Score one for frozen food.
Shake Shack, the better-burger chain that has become the growth vehicle of Danny Meyer’s Union Square Hospitality Group, has abandoned its efforts to serve hand-cut, housemade French fries and has returned to its frozen, pre-made crinkle-cut fries.
As Eater New York put it, “Shake Shack Ditches Fresh-Cut Fries That No One Liked.”
Shake Shack chief executive Randy Garutti posted an open letter on the chain’s website explaining the move:
“About a year ago, we decided to convert our classic crinkle cut fry to a fresh, hand-cut, russet potato. The motivation was simple: whenever we believe we can improve something as Shake Shack, we take the task seriously even if it’s a big challenge. Our commitment to freshness, all-natural ingredients and straight-up yumminess drove our passion to change our fries.”
But it turns out that cutting thousands of russet potatoes in-house, soaking them to remove excess starch and frying them twice is no easy task.
“No matter how hard we tried, inconsistency remained and we found ourselves unable, 100% of the time, to deliver what our guests loved most about our crinkle cuts.”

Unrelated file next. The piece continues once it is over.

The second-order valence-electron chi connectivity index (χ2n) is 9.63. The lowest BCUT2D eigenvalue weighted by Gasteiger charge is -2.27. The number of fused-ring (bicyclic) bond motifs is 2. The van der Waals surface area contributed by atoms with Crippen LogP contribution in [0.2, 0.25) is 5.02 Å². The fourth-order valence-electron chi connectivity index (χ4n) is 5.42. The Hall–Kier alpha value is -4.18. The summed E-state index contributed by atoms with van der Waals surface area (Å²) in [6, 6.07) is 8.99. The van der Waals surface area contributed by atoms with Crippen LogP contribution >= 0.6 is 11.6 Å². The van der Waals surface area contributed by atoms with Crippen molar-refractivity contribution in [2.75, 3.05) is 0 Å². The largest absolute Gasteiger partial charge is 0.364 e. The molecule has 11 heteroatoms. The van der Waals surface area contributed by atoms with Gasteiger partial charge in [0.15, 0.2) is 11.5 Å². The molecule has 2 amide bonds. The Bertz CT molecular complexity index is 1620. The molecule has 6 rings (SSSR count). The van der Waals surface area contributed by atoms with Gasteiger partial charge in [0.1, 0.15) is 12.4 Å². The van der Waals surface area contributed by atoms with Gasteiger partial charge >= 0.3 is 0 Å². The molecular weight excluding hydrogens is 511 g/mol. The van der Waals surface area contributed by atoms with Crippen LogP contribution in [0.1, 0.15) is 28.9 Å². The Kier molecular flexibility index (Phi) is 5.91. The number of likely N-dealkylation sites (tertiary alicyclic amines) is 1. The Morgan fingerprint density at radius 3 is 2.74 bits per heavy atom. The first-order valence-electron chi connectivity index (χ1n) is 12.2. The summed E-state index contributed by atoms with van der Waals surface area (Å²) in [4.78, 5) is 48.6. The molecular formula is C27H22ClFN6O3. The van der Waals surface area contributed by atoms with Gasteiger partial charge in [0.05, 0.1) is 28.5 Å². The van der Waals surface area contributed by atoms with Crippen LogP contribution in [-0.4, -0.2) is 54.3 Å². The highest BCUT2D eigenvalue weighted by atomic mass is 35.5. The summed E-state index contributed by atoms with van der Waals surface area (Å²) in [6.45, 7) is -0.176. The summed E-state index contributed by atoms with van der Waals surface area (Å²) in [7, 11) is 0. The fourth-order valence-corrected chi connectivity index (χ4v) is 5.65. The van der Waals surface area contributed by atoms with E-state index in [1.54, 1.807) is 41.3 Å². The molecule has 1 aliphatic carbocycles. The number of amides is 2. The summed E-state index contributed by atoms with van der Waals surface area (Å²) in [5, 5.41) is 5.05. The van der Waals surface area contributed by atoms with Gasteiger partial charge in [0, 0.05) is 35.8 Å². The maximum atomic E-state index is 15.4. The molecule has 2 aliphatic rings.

So the crinkle-cut fries will be brought back in November, minus the “artificial ingredients” that apparently were in them previously, he said.
The news was greeted with minor hysteria.
“Crinkle cut fries will return to @shakeshack and all is right in the world!” Brooklyn food writer Jordana Rothman declared on Twitter, and soon created a hash tag, #crinklewire, so everyone could share in the excitement.
“Crinkle-Cut fries are coming back to @shakeshack and this is right and this is good and all you naysayers shut up and drink your New Coke,” Eater writer Helen Rosner tweeted.
Crinkle-cut fries are coming back to @ShakeShack and this is right and this is good and all you naysayers shut up and drink your New Coke— Helen Rosner (@hels) August 8, 2014
“Good news. They never should have left,” The Daily Meal executive editor Arthur Bovino tweeted.
Not everyone welcomed the change.
“Crinkle schminkle: they’re FROZEN” tweeted New York Times food reporter Julia Moskin.
But overall, the announced return to what NRN’s Ron Ruggless described as “corrugated taters” has been very well received.